Catholic Answers apologist and author Tim Staples spoke of how as a Protestant he used to love stumping Catholics with zingers from the Bible.Catholic Answers apologist and author Tim Staples spoke of how as a Protestant he used to love stumping Catholics with zingers from the Bible. Staples spoke in Ottawa Dec. 6. CCN photo/Deborah Gyapong

Former Protestant loved stumping Catholics with Bible verses

By 
  • December 9, 2014

OTTAWA - Catholic apologist Tim Staples used to love stumping Catholics with Bible verses in the days he was a Pentecostal, until he met a Catholic who stumped him.

Speaking at a Catholic Chapter House-sponsored event in Ottawa Dec. 6, the director of apologetics evangelization for Catholic Answers based in Southern California said he used to think, “You have to be brain dead to be Catholic.”

Born in Virginia and raised a Southern Baptist, the popular author and speaker experienced a reconversion to Christ through televangelist Jimmy Swaggart and became a member of the Assemblies of God. He became especially fond of certain Bible verses he called “zingers” that he believed proved the Catholic faith was wrong. One of those verses concerned Jesus' command in Matthew 23:9 to “call no man your father on Earth, for you have one Father, who is in Heaven,” he said.

So certain of the truth of this Bible verse, he questioned whether the Pope was “saved” and whether he really knew about Jesus.

“If he knew about Jesus, he wouldn’t go around calling himself the Holy Father,” Staples said.

He believed Catholics were not Christians, but idolaters.

“If anyone had told me 28 years ago I would one day be travelling the world defending the Catholic faith, I would have laughed,” he said. “I would have cast demons out of you.”

Staples said he used to take his “zingers” and use them on Catholics he would meet. They could not answer him and often seemed speechless. That changed the first time he met a Catholic who knew both the Bible and his faith.

This Catholic happened to be a sergeant in the Marines where Staples served a four-year tour. Staples tried out his zinger about calling no man your father on him, expecting it would “stop him in his tracks.” Instead, the sergeant replied, “Did you know there’s more than one verse in the Bible?” He then explained, “You can make that Bible say anything you want to if you only look at one verse at a time.”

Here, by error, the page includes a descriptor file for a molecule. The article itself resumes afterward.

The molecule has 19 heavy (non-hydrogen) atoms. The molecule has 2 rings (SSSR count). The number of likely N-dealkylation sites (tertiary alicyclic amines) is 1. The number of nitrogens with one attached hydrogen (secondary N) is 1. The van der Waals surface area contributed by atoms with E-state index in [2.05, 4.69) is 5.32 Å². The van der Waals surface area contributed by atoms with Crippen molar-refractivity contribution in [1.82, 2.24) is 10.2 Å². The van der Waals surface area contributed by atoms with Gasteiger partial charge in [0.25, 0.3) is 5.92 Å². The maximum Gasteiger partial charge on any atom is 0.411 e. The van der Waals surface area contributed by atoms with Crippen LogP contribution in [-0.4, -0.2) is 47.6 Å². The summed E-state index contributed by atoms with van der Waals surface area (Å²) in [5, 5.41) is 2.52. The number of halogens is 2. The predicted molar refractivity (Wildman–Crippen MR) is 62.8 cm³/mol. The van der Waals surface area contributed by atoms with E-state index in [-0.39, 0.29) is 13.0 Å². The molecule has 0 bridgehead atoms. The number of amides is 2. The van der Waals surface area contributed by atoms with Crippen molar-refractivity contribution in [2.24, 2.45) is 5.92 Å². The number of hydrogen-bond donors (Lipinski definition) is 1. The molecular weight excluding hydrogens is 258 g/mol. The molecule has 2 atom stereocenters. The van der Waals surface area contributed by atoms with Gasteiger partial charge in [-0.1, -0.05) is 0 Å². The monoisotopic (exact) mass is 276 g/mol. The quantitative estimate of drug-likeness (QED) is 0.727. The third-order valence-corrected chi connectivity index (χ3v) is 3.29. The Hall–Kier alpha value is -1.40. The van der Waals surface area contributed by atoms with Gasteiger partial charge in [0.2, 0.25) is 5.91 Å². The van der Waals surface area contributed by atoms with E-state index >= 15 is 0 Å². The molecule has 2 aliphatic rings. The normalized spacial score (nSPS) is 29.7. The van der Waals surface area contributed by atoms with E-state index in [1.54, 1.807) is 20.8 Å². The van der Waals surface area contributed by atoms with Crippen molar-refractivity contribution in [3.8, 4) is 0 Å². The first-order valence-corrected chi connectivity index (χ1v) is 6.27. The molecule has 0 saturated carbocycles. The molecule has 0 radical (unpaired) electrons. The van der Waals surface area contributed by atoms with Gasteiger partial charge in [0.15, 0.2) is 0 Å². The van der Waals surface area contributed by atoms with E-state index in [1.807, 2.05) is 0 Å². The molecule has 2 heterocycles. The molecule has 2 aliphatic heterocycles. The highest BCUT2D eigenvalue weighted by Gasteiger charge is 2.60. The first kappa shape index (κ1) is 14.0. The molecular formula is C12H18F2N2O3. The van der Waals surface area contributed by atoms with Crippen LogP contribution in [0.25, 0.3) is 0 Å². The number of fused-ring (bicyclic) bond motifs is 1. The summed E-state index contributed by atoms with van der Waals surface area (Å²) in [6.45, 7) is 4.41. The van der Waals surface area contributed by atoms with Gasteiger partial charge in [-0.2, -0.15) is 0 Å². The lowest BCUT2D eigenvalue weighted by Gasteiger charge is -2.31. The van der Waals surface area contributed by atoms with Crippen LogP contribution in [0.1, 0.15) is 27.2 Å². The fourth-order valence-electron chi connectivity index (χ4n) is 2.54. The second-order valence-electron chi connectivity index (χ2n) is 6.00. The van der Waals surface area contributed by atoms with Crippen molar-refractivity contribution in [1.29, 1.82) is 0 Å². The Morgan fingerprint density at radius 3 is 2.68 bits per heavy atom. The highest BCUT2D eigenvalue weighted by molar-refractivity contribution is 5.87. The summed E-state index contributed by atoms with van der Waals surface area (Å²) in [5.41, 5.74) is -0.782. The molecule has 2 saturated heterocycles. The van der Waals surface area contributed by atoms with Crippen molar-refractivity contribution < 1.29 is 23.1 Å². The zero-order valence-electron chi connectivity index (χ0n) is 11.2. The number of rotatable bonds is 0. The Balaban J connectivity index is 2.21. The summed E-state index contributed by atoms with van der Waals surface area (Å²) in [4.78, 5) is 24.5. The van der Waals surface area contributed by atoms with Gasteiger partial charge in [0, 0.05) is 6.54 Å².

Then the sergeant showed him all the other places in the Bible where people on Earth were referred to as “father,” from the Ten Commandments’ call to honour one’s father and mother to references to “Father Abraham.”

It was “startling” to find a Catholic “quoting the Bible,” Staples said. He found himself remembering a song from his Southern Baptist Sunday School about “Father Abraham” that he had conveniently forgotten.

“Is God confused?” the sergeant asked him, when he pointed out these other verses. “Imagine a Catholic saying this to a Protestant guy. Weren’t Catholics not supposed to use the Bible?” he asked. “I got stumped by a Catholic!

“It was the first time I had a Catholic make sense and show me by the Bible,” he said. “I fought him even when I knew I was wrong.”

This began a two-year process where Staples was determined to prove his sergeant wrong, but ended up being convinced the Catholic faith is right. He came to see the priest represents God the Father to us, and “brings Fatherhood to us,” he said.

Other topics he argued about concerned statues, Mary, “praying to dead folks” and the papacy. Sometimes he did successfully stump the sergeant, who would respond, “I don’t know, but I will find out.”

Staples later discovered that the sergeant was offering up daily Mass and the Rosary for him every day. “I was a goner. I just didn’t know it.”

When Staples converted to the Catholic faith, his family thought he was crazy. But by God’s grace they are all now Catholic and his brother is a Catholic priest.

“We have the fullness of the truth God has deigned to give the world,” Staples said. “We alone have it.

“Jesus said, ‘I am the way, the truth and the life,” he said. “Jesus communicated that truth to the Catholic Church.”

Staples urged those attending the event to learn more about the Catholic faith by turning off the television and reading a good book, listening to a DVD or doing a Bible study. By doing something every day “that’s going to change your life and that’s going to change the world.”

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